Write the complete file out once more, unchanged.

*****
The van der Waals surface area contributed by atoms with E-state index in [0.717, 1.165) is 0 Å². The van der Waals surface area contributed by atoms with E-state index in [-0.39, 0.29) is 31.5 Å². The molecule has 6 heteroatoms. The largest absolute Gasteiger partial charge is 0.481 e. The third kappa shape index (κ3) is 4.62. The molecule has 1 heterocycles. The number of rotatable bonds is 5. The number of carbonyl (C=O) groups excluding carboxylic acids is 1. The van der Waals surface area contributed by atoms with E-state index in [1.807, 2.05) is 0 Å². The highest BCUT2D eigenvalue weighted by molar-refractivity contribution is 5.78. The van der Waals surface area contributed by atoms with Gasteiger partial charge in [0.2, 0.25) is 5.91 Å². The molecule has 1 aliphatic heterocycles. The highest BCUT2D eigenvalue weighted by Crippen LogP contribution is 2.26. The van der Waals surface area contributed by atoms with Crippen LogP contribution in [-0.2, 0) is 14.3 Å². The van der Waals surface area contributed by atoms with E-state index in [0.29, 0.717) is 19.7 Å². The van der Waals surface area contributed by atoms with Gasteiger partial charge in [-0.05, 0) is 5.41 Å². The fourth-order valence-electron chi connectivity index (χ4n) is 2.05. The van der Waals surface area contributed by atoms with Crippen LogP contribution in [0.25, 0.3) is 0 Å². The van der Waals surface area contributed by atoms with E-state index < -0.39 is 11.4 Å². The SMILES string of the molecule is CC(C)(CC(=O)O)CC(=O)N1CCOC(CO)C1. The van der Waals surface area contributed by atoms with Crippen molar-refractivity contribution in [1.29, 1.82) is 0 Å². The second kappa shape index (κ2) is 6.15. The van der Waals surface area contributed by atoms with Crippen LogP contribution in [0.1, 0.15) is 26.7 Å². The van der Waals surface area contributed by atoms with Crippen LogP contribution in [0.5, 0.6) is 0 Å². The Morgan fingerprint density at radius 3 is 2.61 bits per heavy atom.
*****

The van der Waals surface area contributed by atoms with E-state index in [0.717, 1.165) is 0 Å². The van der Waals surface area contributed by atoms with E-state index in [-0.39, 0.29) is 31.5 Å². The molecule has 6 heteroatoms. The largest absolute Gasteiger partial charge is 0.481 e. The third kappa shape index (κ3) is 4.62. The molecule has 1 heterocycles. The number of rotatable bonds is 5. The number of carbonyl (C=O) groups excluding carboxylic acids is 1. The van der Waals surface area contributed by atoms with E-state index in [1.807, 2.05) is 0 Å². The highest BCUT2D eigenvalue weighted by molar-refractivity contribution is 5.78. The van der Waals surface area contributed by atoms with Gasteiger partial charge in [0.2, 0.25) is 5.91 Å². The molecule has 1 aliphatic heterocycles. The highest BCUT2D eigenvalue weighted by Crippen LogP contribution is 2.26. The van der Waals surface area contributed by atoms with Crippen LogP contribution in [-0.2, 0) is 14.3 Å². The van der Waals surface area contributed by atoms with E-state index in [0.29, 0.717) is 19.7 Å². The van der Waals surface area contributed by atoms with Gasteiger partial charge in [-0.05, 0) is 5.41 Å². The fourth-order valence-electron chi connectivity index (χ4n) is 2.05. The van der Waals surface area contributed by atoms with Crippen LogP contribution in [0.25, 0.3) is 0 Å². The van der Waals surface area contributed by atoms with E-state index < -0.39 is 11.4 Å². The SMILES string of the molecule is CC(C)(CC(=O)O)CC(=O)N1CCOC(CO)C1. The van der Waals surface area contributed by atoms with Crippen molar-refractivity contribution in [1.29, 1.82) is 0 Å². The second kappa shape index (κ2) is 6.15. The van der Waals surface area contributed by atoms with Crippen LogP contribution in [0.1, 0.15) is 26.7 Å². The van der Waals surface area contributed by atoms with Crippen LogP contribution in [0.5, 0.6) is 0 Å². The Morgan fingerprint density at radius 3 is 2.61 bits per heavy atom.